By Ashley Bland
[email protected]

Convicted felon Victor Thomas, a former Orange County Sheriff ’s captain, has been teaching Student Success courses at Valencia’s West and Osceola campuses for almost two years, which raises the queston:
“What happened to background checks?” According to Orangeclerk.com, the official web site for the Orange County Clerk of Courts, Thomas was charged with drug and counterfeit goods trafficking. He was imprisoned for six years, starting in 2001.

Valencia has issued a statement on what actions the Human Resources department is taking to review the future hiring of felons. Valencia’s assistant vice president of human resources, Joe Livingston, said “because there is no policy for hiring someone with a criminal record, it is possible for someone with that circumstance to be hired.”

Stanley Stone, vice president of human resources and diversity, has yet to comment on the hiring of Thomas, or on the employment circumstances of Marcelo Alves, a VCC contract worker who was arrested on West campus and accused of sexual battery and kidnapping. Messages left for Stone by the Voice March 31 were not returned.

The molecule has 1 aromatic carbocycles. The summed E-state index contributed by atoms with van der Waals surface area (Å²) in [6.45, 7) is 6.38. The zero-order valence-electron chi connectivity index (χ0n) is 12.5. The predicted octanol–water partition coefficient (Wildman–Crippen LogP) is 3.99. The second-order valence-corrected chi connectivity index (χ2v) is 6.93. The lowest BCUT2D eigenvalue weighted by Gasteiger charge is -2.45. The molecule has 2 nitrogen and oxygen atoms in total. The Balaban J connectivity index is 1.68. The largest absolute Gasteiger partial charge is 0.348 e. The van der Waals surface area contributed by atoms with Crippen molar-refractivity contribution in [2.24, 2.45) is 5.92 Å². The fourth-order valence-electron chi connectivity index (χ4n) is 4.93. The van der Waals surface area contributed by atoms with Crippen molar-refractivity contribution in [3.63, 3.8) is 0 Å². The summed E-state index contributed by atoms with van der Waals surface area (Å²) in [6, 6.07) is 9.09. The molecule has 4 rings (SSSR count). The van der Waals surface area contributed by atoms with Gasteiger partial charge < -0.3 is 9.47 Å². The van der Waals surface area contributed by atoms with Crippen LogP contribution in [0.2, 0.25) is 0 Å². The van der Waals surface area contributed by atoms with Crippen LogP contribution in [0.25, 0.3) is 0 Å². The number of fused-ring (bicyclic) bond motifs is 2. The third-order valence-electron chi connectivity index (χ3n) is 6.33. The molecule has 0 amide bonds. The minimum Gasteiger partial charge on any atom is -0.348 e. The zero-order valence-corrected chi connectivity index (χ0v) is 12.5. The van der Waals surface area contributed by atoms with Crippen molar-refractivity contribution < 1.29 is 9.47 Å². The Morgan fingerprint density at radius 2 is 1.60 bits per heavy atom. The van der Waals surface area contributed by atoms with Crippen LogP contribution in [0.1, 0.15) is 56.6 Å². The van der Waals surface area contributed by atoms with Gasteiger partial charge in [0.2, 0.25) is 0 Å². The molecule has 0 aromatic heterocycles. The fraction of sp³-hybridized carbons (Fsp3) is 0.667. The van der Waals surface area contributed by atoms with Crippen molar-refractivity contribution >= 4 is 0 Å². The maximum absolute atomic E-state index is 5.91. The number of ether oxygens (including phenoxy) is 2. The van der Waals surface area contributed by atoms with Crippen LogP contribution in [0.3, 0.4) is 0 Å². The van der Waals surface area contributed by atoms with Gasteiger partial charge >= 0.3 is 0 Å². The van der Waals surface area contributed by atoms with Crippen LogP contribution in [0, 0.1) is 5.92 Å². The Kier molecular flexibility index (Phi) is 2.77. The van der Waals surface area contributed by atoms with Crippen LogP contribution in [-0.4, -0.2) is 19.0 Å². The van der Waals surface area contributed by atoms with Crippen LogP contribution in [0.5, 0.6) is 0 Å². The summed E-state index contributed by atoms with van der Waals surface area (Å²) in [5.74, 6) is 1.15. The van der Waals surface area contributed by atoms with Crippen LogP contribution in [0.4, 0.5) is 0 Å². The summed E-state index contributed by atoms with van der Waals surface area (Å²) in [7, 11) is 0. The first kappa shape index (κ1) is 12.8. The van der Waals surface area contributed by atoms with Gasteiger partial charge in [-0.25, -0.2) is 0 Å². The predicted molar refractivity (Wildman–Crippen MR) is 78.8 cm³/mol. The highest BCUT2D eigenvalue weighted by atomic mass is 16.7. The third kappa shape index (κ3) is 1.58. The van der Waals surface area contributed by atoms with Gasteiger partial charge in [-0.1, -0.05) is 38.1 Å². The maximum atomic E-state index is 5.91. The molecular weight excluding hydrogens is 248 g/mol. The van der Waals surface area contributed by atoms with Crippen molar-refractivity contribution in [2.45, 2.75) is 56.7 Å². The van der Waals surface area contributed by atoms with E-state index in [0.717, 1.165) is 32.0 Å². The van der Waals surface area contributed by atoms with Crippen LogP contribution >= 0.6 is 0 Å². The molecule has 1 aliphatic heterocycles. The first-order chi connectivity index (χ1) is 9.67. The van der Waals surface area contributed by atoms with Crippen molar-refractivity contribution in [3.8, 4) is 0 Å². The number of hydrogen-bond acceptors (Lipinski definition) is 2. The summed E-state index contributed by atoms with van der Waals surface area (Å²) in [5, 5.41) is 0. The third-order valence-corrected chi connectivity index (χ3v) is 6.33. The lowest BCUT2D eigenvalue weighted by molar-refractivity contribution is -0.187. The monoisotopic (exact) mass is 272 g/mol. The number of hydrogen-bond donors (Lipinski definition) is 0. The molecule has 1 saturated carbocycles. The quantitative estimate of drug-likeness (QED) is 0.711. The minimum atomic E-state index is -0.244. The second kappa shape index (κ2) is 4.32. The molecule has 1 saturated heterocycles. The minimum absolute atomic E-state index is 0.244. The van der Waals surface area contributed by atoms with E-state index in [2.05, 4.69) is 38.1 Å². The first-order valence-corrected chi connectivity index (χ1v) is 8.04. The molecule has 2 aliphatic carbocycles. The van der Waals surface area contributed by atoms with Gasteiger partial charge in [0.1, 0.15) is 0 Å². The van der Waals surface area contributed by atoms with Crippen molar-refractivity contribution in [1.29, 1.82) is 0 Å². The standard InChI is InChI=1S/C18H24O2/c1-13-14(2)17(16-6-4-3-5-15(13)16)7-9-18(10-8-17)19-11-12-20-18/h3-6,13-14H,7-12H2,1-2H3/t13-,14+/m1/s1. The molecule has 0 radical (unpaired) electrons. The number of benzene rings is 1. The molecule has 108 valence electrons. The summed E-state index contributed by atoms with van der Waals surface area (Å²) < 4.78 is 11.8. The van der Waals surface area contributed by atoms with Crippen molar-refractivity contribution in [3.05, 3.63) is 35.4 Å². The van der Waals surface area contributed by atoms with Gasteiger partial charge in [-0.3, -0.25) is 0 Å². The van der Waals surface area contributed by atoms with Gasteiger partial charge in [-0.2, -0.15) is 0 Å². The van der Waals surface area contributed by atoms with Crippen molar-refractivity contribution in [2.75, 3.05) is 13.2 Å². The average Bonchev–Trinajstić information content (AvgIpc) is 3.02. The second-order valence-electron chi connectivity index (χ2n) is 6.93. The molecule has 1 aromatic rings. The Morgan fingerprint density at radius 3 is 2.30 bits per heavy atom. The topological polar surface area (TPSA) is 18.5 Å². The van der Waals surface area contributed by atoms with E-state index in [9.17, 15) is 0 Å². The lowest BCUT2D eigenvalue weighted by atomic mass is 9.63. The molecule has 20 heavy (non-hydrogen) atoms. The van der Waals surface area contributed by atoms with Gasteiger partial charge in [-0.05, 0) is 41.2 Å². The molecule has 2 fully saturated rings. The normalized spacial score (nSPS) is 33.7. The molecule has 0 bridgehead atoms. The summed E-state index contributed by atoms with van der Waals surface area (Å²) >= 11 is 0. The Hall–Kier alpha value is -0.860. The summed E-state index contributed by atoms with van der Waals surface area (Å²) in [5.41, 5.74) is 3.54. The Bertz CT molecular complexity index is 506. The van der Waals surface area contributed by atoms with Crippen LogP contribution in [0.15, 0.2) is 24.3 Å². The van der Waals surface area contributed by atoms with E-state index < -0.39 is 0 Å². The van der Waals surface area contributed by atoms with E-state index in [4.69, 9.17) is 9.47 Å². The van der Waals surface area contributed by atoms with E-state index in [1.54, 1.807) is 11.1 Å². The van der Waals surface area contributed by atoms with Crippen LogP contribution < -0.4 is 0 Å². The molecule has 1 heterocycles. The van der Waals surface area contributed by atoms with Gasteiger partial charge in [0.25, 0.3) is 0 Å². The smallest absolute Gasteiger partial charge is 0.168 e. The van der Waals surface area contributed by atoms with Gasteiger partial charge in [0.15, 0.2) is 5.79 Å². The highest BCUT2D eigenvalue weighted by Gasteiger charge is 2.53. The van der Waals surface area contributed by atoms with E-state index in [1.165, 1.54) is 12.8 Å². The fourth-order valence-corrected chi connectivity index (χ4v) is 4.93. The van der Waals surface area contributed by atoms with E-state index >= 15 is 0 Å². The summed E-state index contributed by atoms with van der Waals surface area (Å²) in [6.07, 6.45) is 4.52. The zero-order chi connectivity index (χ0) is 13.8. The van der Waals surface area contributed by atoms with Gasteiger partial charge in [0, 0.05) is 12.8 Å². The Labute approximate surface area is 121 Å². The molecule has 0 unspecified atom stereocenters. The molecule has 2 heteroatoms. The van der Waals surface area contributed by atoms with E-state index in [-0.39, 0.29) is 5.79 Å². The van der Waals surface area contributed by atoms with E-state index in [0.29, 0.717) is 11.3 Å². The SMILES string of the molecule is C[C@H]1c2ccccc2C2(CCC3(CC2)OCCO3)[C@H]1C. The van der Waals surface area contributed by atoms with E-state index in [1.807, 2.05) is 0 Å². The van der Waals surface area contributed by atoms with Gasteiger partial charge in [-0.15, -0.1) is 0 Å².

Valencia’s statement issued March 31 states “Mr. Thomas has been put on paid administrative leave through the end of the semester. His future employment with Valencia is undetermined. In addition to these actions, Valencia will immediately begin our current hiring policies and procedures to determine why the external background check did not return any information on Mr. Thomas’ criminal history.”

Thomas did reveal his conviction on his employment application. Apparently, Valencia’s hiring process isn’t extensive, but rather simple; moreover, when a candidate is “qualified” for employment, he or she is permitted to sign a release form for a background check. Valencia then gathers sensitive information from
the prospect and puts it in the hands of Elite Services, a company hired by Valencia to perform background checks for the pre-employed. Once the report is sent back to the HR department, a conclusion is made for employment.

It is an option to apply for restoration of civil rights for a convicted felon however, a representative for Florida’s Office of Executive Clemency stated “the duration of the process for a felon to be denied or considered for restoration varies and is based on what the felon has accomplished following their release of imprisonment.”

Should former drug dealers be able to teach classes? If so, shouldn’t students have the right to know about the criminal history of a teacher prior to taking a class?

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